As a child I never questioned the presence of the setback brought on by this message when playing Parker Brothers's famous board game Monopoly. What was Charles Brace Darrow thinking when he stuck it in his game of finances back in 1931 (during the Great Depression*, when a stint in jail meant at least a roof over your head and three squares)?

I mean, its effects on game mechanics are straightforward enough (relocation of game piece, cannot move, turn ends, must roll doubles or (failing three attempts at doubles) pay a fine of $50 to resume normal gameplay) but doesn't it seem a bit odd to anyone that a children's game about land development should involve incarceration at all? Looking back with the critical perspective I just can't seem to turn off, I wonder and worry about what part of the business of collecting rent involves felonies and misdemeanors. Is this in fact not a game of landlords but slumlords? IS IT NO COINCIDENCE that we never see the families illegally "evict"ed (with hired thugs) from the Houses when we bulldoze them to put up the Hotels they can no longer afford to stay in?**

On the level of the player, no crimes are being committed. One goes to Jail when a certain card is drawn from the Community Chest, upon landing on a board space, or on the occasion of rolling doubles three times in a row -- in short, three circumstances over which the player has no control! Does this reflect an antiauthoritarian notion that the criminal justice system lashes out randomly and unpredictably against innocents (cynically, only until the proper palms are greased), or instead the structuralist perspective that criminals are made, not born - unwittingly and unwillingly shaped by external forces leading them to inescapable ends regardless of their own actions? For surely there is nothing that the player sent to Jail has done that the other, free, players have not.

(I try to rationalise things by hypothesizing that maybe the IRS caught up with the jailed player for, like the ultimate defeat of Al Capone, failing to declare their income and pay income tax, but the facts of the game are that (unlike real life) no one pays the taxes unless they have the misfortune to land on the fated spots on the board, and that paying fairly is no assurance against imprisonment.)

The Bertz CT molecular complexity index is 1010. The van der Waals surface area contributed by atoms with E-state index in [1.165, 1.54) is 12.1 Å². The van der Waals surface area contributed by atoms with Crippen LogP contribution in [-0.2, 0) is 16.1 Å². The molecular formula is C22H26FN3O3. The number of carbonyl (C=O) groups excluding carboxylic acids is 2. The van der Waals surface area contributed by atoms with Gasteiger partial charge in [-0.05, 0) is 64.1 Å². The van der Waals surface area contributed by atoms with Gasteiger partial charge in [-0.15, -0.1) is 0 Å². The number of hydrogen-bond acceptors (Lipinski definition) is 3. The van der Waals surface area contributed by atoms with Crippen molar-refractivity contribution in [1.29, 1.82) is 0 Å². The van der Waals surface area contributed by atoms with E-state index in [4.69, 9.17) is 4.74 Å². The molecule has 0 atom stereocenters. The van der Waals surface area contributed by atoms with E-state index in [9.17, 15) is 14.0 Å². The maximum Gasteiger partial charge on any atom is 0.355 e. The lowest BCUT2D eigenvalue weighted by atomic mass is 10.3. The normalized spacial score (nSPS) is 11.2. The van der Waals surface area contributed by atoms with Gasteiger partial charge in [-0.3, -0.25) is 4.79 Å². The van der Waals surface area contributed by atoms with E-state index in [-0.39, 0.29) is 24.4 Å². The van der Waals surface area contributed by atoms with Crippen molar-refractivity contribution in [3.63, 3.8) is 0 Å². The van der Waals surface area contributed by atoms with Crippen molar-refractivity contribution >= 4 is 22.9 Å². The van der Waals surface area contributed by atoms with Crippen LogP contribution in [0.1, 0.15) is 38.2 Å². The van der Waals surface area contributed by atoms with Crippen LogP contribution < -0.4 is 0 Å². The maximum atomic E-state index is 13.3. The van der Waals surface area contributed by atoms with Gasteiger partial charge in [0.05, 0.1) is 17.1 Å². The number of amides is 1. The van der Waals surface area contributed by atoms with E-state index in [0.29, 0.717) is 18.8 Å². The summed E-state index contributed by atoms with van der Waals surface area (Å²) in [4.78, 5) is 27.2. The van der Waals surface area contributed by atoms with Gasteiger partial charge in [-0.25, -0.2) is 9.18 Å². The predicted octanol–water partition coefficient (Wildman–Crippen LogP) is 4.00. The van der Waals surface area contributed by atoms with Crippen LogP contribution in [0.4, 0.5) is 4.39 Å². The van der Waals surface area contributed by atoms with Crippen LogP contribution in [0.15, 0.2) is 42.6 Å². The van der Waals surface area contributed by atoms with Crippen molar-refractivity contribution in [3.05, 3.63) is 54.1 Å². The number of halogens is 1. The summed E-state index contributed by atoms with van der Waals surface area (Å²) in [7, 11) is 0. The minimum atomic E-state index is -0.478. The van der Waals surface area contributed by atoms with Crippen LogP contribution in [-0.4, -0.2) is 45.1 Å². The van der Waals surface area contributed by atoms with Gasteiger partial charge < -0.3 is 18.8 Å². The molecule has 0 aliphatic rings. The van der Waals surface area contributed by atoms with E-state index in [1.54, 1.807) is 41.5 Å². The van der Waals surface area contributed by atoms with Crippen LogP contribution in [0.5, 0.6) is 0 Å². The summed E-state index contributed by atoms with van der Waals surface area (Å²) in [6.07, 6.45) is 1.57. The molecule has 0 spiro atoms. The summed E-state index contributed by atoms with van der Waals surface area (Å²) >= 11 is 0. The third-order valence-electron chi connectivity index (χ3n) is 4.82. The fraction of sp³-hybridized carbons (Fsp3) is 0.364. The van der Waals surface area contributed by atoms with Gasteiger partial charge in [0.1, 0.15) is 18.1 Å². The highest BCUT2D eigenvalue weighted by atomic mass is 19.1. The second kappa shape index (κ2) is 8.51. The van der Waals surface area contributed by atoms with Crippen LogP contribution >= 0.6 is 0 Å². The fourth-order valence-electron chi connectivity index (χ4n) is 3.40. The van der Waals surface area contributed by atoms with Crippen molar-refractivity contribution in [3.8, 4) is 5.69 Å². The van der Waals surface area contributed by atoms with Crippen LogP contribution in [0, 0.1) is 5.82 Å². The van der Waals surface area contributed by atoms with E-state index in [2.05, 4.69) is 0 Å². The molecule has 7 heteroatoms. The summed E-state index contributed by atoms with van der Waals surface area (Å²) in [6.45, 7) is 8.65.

This line of inquiry of course raises other ethical questions: Why do we only repair buildings when we are ordered to by the Chance cards rather than when repairs are necessary? Maybe you can't tell from your Park Place penthouse, but it's a pretty shitty November down on Baltic Avenue with no heat. I certainly don't want to end up with a landlord who was a successful Monopoly player as a child, but market forces dictate to me that sooner or later the most successful (read most cutthroat) landlord will have bought the properties of everyone else and can jack the prices as he sees fit. Monopoly really is the only game in town, and you can like it or leave. For that matter - where do the people go when their houses are razed? Off to other, outlying or suburban gameboards in areas with social and health problems keeping property values deflated and undesirable - perhaps boards marred with microwave transmission towers, red light districts, 16-lane highways and industrial byproducts in the air and water. The whole family will love playing Love Canal - the boardgame! See how long you and your close ones can survive before respiratory problems and undiagnosable illness caused by exposure to lethal chemical sludge kill them all off!